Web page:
According seemingly every TV critic in the world, The Wire was the greatest TV show ever made. I don’t usually base my television viewing habits on what critics tell me to watch, but a lot of people who really love the shows that I loved, like Boardwalk Empire and Breaking Bad, have nothing but praise for the show, so I decided to give it a shot. I watched the first couple of episodes and found it really boring, so I stopped watching it.
After I initially gave up on the show, its praise on the Internet and social media continued to get louder and more enthusiastic. It seemed every review of a current cable drama always seemed to make some reference to the Wire. Prominent sports columnist Jason Whitlock started comparing every sports story to a Wire character or plotline. While waiting for the final half season of Breaking Bad to start I decided to give the show another chance.
I re-watched the last episode I had watched and then suffered through one or two more before again giving up on the show. When I first tried watching the show I thought it was just boring. When I tried watching it the second time I still thought it was boring but also realized that a lot of the characters and dialogue were terribly clichéd. In the last episode I watched McNulty was in a meeting with a bunch of veteran cops talking about some type of investigation or other, and the veteran cops, who looked like every single secondary cop character in every single cop movie ever made, talked just like every single secondary cop in every cop movie ever made, making snide remarks and basically just serving to show how our smart the protagonist cop is. There have been 1,000 scenes just like that in TV shows and movies in the past 40 years. I gave up after that.
A lot of the fans of The Wire like how it highlights how unfair and counterproductive the anti-drug policies have been in the United States. That’s great, but I already knew that long before I ever heard of The Wire and the flaws in the drug policies had been pointed out a million times by a million different people over the past 20 years, so I didn’t need to suffer through a boring TV show to hear a point that had already been made.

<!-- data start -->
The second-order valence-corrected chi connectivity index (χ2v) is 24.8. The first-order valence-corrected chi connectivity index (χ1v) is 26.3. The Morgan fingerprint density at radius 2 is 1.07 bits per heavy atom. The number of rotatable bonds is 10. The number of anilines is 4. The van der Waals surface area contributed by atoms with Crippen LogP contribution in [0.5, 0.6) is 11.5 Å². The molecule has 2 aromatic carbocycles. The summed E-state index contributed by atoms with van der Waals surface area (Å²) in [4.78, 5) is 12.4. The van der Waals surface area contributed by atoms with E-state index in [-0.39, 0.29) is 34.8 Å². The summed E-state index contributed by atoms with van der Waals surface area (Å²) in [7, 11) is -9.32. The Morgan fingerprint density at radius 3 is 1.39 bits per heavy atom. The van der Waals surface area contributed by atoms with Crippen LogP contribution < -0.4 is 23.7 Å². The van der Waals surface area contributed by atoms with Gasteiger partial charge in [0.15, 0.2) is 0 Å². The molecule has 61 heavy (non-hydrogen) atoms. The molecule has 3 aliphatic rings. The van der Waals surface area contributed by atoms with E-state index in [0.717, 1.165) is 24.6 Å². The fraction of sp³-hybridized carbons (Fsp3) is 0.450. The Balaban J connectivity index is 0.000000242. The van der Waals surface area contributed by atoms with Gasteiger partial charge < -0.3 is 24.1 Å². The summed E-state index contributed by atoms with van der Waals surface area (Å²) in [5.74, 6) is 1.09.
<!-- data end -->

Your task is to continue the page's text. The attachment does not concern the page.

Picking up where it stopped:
I feel like The Wire is the modern cable TV show version of Moby Dick. When Moby Dick was first published, it received high praise from one of the greatest writers of the era, Nathanial Hawthorne, but was a commercial flop. Only many years after the author’s death that it came to be regarded as of the great works in American literature. As with the Wire, I decided to see what all of the fuss was about and tried reading the 900 page book about hunting whales. Unlike the Wire, I managed to finish the book. But just like The Wire, I found that the book had a painfully slow developing plot and I was not remotely emotionally involved in the characters. After 600 pages I couldn’t have cared less if they killed the White Whale (spoiler: they don’t, the whale sinks the ship and kills almost everyone on it).
Imagery, symbolism and social commentary are all well and good, but if you are going to be a great storyteller, be it with film or letters, you have to tell a great and compelling story. The truly great storytellers are able to wrap their up their social commentary and symbolism with an entertaining storyline. Too many talented writers get so caught up in their message that they neglect the medium. The Wire may be an example of that, but truth be told, I may actually give the show yet another shot.